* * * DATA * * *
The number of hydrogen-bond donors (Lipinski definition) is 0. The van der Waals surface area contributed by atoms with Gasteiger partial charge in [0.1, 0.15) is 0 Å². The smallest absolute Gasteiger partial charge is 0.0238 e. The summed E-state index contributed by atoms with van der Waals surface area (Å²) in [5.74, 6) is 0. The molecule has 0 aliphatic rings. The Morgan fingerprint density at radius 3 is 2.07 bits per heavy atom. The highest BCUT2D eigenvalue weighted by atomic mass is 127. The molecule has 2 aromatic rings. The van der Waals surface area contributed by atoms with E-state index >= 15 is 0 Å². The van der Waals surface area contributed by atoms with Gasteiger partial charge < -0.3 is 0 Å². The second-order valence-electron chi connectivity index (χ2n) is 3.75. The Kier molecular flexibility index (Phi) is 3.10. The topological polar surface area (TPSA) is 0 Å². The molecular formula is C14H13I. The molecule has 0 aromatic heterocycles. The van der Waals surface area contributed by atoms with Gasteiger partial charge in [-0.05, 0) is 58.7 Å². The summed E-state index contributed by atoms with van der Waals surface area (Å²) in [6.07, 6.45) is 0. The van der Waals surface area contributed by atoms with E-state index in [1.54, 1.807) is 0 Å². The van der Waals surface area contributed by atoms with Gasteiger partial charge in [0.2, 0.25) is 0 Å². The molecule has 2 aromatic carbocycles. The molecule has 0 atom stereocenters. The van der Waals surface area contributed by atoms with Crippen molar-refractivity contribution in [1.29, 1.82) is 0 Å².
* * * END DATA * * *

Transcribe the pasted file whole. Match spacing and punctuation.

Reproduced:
The number of hydrogen-bond donors (Lipinski definition) is 0. The van der Waals surface area contributed by atoms with Gasteiger partial charge in [0.1, 0.15) is 0 Å². The smallest absolute Gasteiger partial charge is 0.0238 e. The summed E-state index contributed by atoms with van der Waals surface area (Å²) in [5.74, 6) is 0. The molecule has 0 aliphatic rings. The Morgan fingerprint density at radius 3 is 2.07 bits per heavy atom. The highest BCUT2D eigenvalue weighted by atomic mass is 127. The molecule has 2 aromatic rings. The van der Waals surface area contributed by atoms with E-state index >= 15 is 0 Å². The van der Waals surface area contributed by atoms with Gasteiger partial charge < -0.3 is 0 Å². The second-order valence-electron chi connectivity index (χ2n) is 3.75. The Kier molecular flexibility index (Phi) is 3.10. The topological polar surface area (TPSA) is 0 Å². The molecular formula is C14H13I. The molecule has 0 aromatic heterocycles. The van der Waals surface area contributed by atoms with Gasteiger partial charge in [-0.05, 0) is 58.7 Å². The summed E-state index contributed by atoms with van der Waals surface area (Å²) in [6.07, 6.45) is 0. The van der Waals surface area contributed by atoms with E-state index in [1.54, 1.807) is 0 Å². The van der Waals surface area contributed by atoms with Gasteiger partial charge in [0.2, 0.25) is 0 Å². The molecule has 2 aromatic carbocycles. The molecule has 0 atom stereocenters. The van der Waals surface area contributed by atoms with Crippen molar-refractivity contribution in [1.29, 1.82) is 0 Å².